The lone house loomed at the end of the street, dark and foreboding. Night crept around the car's headlights, trying to shut off what little light illuminated the front of the building. As Trevor cut the engine, a crow cawed in the distance.
"This doesn't look anything like the brochure." Katie held up the bed and breakfast pamphlet, one that promised pampering and relaxation. She glanced between the brochure and the house. The sign that hung on rusted nails came loose at that moment, and half of it fell in a pendulum arc, swaying back and forth to the breeze.
"Yeah," Trevor said, holding his gaze steady on the house. He wouldn't claim to be afraid of whatever was inside, not in front of the girl he was trying to impress, but he also didn't want to step foot inside the house.
The wooden paneling was a gray, faded from the bright white that the pictures of it reflected in its glory days. The paint was chipped and peeled, flaking off in the least bit of wind. Each window was smeared and tarnished with years of grime, unknown in origin. The porch held a single rocking chair, one that eerily tilted with the wind, creaking all the way.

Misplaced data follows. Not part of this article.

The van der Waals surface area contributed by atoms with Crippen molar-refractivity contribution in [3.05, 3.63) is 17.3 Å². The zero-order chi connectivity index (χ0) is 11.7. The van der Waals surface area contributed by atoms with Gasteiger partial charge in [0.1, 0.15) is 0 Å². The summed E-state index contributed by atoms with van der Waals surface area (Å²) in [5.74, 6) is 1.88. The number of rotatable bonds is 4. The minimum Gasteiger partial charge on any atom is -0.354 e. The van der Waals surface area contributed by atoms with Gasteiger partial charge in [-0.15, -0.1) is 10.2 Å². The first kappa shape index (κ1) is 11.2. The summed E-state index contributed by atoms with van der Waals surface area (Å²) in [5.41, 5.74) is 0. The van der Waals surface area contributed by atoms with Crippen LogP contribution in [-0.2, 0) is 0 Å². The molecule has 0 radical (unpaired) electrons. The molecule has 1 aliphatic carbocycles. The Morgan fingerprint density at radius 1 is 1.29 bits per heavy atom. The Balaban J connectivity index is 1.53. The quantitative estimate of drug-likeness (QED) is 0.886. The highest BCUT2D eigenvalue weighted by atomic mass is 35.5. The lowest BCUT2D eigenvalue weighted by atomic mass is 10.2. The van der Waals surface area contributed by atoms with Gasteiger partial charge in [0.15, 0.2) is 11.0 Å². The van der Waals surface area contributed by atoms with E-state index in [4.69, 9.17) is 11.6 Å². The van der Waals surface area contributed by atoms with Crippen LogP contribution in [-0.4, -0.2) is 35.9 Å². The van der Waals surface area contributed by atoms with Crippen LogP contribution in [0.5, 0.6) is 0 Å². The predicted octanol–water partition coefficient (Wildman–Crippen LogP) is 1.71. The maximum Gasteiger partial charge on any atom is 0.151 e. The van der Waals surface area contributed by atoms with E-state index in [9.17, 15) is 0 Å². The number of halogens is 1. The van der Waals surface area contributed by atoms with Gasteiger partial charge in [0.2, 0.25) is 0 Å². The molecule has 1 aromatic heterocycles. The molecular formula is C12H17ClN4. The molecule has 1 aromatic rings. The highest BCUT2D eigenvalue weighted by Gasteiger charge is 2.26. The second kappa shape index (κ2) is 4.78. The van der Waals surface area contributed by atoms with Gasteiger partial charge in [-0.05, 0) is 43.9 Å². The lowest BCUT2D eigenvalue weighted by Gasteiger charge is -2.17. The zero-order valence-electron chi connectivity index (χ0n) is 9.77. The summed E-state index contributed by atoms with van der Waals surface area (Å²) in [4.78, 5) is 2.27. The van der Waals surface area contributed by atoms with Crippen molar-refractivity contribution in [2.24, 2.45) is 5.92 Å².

"Maybe ..." Katie let her voice trail off as she stuffed the brochure back in the glove compartment. "Maybe we shouldn't go inside?" She rubbed her arms, trying to stop the goosebumps from forming on her skin.
"I mean, it doesn't look anything like the advertisement." Playing it cool, Trevor tapped his fingers on the wheel. "If you want, I mean, we could ..." He shifted his gaze to Katie, hoping she would tell him to get out of there.
Katie took another look at the house. The roof hanging over the porch seemed ready to collapse on itself. Curiosity had run through her, but she didn't like the looks of those steps. If something happened to her already sprained ankle, she could be looking at sitting out the rest of field hockey season.
Just then, a small flicker of a light danced in one of the upper rooms. The couple blinked and leaned forward, trying to get a better look, but the house offered no answers. The yellow glow eased in and out of existence, almost like it wasn't real.
"We probably shouldn't go investigate," Trevor said. To heck with trying to appear cool, he had no desire to die at this old house.
"No, you're right. This place gives me the creeps." Katie squeezed Trevor's arm. "Hey, look." She held her phone up to him, and he was momentarily blinded by the blue glow. "I found a place with better reviews. Want to go?"
"Sure," Trevor said, turning the car around.
For the seventh time this month, the spirit was annoyed that social media existed. The ghost sighed. Someday, maybe, someone's phone would fail and leave them with no other option than to go inside.
- - -
These posts are silly, parody posts of some scenes that can be found in YA tropes intended to make you smile for your weekend. I adore YA books, as a reader and a writer. These stories are fiction, but provide a possible alternative to scenes from stories we love.
Titles I enjoyed where the MC does investigate (linked images):